We demonstrated that clinical grade laser fibers with cylindrical diffusers can be inserted through a 21-gauge EBUS needle and 19 gauge EUS needle and can be visualized under real-time ultrasound inside the tumor. We suggest that the I-PDT would be conducted with the clinically approved PS (Porfimer Sodium, Photofrin, Pinnacle Biologics, Chicago, IL), or Chlorin e6, a second generation PS that is associated with very short photosensitivity (1–2 days), and need to be administered only 2–4 h prior to PDT. This PS has shown promising results in the treatment of 42 patients with stage IIIa and IIIb, comparing PDT with Chlorin e6 complex (Radachlorin®; Rada-Pharma, Russia) prior to standard chemotherapy to chemotherapy alone. The neoadjuvant PDT was found to be safe and effective in converting inoperable tumors to operable (23). Another version of this PS (Fotolon, Apocare Pharma, GmbH, Bielefeld, Germany) is being evaluated in a clinical study for NSCLC in Germany (EudraCT ID: 2013-001876-39).

Recent advancements in computer simulations enable near real-time planning and dosimetry, during I-PDT (24-29). We have demonstrated that finite element modelling (FEM) approach can be used to simulate light propagation in geometries that mimic the anatomy of locally advanced tumors (22,24). A detailed description of this approach is provided in Oakley et al. 2015 (24). Briefly, an image visualization and analysis software package (Simpleware, Exeter, UK) is used to segment tumor, adjacent normal tissues, blood vessels and other important anatomical features. The segmented scans are reconstructed to create a 3-dimensional (3-D) model that is imported into a FEM software package (Comsol Inc., Burlington, MA). The FEM, with appropriate boundary and initial conditions is used to calculate the light propagation in the 3-D model. In our laboratory, we produced a simulation that was conducted on a model that was created from de-identified chest CT scan of a patient with locally advanced NSCLC (Figure 4). The de-identified scans were obtained with approval from the RPCI Office of Research Subject Protection. This was a proof of concept simulation to assess the possibility of delivering sufficient light dose to a tumor that could be amenable for EBUS guided I-PDT. The parameters used in this simulation are given in Tables 1,2.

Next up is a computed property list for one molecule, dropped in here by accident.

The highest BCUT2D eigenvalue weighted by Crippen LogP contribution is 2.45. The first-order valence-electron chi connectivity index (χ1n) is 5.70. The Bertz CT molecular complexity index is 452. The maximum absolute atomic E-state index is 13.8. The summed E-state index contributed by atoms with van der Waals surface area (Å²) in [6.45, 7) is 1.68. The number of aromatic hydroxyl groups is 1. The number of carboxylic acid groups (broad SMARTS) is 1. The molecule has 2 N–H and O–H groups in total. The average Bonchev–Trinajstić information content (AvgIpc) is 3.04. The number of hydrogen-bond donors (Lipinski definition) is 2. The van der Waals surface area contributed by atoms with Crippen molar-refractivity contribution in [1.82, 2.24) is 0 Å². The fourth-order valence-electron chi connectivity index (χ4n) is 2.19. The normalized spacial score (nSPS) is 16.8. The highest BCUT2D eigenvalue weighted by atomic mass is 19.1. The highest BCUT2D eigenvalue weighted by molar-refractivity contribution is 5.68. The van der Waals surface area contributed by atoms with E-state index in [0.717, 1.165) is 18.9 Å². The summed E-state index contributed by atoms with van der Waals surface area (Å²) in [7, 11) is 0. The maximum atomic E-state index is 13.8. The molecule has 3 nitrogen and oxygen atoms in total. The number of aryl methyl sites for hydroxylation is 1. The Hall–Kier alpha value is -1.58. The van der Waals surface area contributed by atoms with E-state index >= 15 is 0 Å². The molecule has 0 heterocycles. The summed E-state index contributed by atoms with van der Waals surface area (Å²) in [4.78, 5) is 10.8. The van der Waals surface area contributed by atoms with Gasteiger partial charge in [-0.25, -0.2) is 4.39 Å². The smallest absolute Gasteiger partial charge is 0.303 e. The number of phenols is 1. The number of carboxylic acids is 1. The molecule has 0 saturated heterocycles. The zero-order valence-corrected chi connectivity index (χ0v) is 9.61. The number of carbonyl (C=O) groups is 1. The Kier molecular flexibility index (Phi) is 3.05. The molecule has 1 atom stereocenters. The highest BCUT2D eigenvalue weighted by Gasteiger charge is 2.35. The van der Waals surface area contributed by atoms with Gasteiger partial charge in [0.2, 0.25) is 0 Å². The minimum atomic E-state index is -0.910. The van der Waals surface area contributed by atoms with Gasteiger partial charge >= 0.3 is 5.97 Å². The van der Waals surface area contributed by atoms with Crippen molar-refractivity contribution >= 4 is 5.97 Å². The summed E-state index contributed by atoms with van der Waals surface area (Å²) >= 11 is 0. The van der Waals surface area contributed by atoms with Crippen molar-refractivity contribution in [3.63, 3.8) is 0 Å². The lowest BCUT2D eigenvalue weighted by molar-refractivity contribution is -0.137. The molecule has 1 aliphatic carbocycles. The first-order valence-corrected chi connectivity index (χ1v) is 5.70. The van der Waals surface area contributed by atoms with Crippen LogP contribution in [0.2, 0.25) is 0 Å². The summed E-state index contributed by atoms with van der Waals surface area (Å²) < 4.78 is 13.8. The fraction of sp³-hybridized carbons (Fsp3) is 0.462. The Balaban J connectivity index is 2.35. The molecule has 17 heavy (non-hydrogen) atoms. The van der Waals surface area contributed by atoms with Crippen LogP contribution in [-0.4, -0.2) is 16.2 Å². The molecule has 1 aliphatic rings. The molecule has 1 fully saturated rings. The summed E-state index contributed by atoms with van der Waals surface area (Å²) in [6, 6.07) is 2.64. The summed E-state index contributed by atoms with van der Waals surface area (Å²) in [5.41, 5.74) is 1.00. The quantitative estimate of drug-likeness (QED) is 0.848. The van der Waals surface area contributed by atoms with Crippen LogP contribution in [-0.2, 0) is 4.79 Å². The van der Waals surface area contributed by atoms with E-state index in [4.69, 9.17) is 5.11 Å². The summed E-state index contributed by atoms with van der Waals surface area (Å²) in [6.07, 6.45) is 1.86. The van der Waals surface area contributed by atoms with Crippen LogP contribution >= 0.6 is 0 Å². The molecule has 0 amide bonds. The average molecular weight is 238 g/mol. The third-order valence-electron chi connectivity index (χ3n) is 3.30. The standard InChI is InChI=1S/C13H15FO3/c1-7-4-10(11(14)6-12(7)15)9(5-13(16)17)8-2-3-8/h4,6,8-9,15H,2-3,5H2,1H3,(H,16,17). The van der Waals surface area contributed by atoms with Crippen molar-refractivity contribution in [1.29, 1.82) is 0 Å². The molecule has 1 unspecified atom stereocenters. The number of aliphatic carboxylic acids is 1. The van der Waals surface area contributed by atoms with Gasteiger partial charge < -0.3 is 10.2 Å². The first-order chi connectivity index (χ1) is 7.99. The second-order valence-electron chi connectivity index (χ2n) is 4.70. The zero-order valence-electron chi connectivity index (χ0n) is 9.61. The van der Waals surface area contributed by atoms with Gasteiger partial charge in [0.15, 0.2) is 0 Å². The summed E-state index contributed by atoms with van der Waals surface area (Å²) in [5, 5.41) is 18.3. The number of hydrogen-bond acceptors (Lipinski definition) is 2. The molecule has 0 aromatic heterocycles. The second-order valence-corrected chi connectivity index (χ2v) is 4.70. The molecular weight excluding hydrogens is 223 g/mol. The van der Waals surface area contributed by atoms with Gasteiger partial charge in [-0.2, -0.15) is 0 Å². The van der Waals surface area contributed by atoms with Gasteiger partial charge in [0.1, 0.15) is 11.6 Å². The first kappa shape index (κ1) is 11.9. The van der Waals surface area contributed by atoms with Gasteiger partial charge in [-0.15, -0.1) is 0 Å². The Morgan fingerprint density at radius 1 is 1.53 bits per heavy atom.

Figure 4 Three-dimensional simulation. (A) A 3-dimensional reconstruction and meshing of the vertebrae, bronchus and tumor used in the computer simulations; (B) a close up of the meshed tumor showing the RD250 fibers; (C,D) the light dose distribution for 630 and 665 nm, respectively, within the tumor, at 1,500 seconds.
Table 1
Table 1 Optical properties used in the simulations showed in Figure 3
Full table
Table 2
Table 2 Tumor dimensions used in the simulations showed in Figure 3
Full table

Therefore, we suggest a treatment modality using EBUS guided I-PDT for locally advanced NSCLC, as a new interventional concept that could be considered for evaluation in future phase I/II clinical studies.


Funding: This work was supported in part by National Cancer Institute of the National Institutes of Health under Award Number R01 CA193610 to G Shafirstein.


Conflicts of Interest: The authors have no conflicts of interest to declare.


  1. Silvestri GA, Gonzalez AV, Jantz MA, et al. Methods for staging non-small cell lung cancer: Diagnosis and management of lung cancer, 3rd ed: American College of Chest Physicians evidence-based clinical practice guidelines. Chest 2013;143:e211S-50S.
  2. Tremblay A, Stather DR, Maceachern P, et al. A randomized controlled trial of standard vs endobronchial ultrasonography-guided transbronchial needle aspiration in patients with suspected sarcoidosis. Chest 2009;136:340-6. [Crossref] [PubMed]
  3. Grosu HB, Iliesiu M, Caraway NP, et al. Endobronchial Ultrasound-Guided Transbronchial Needle Aspiration for the Diagnosis and Subtyping of Lymphoma. Ann Am Thorac Soc 2015;12:1336-44. [Crossref] [PubMed]
  4. Harris K, Modi K, Kumar A, et al. Endobronchial ultrasound-guided transbronchial needle aspiration of pulmonary artery tumors: A systematic review (with video). Endosc Ultrasound 2015;4:191-7. [Crossref] [PubMed]
  5. Harris K, Gomez J, Dhillon S, et al. Convex probe endobronchial ultrasound placement of fiducial markers for central lung nodule (with video). Endoscopic Ultrasound 2015;4:156. [Crossref] [PubMed]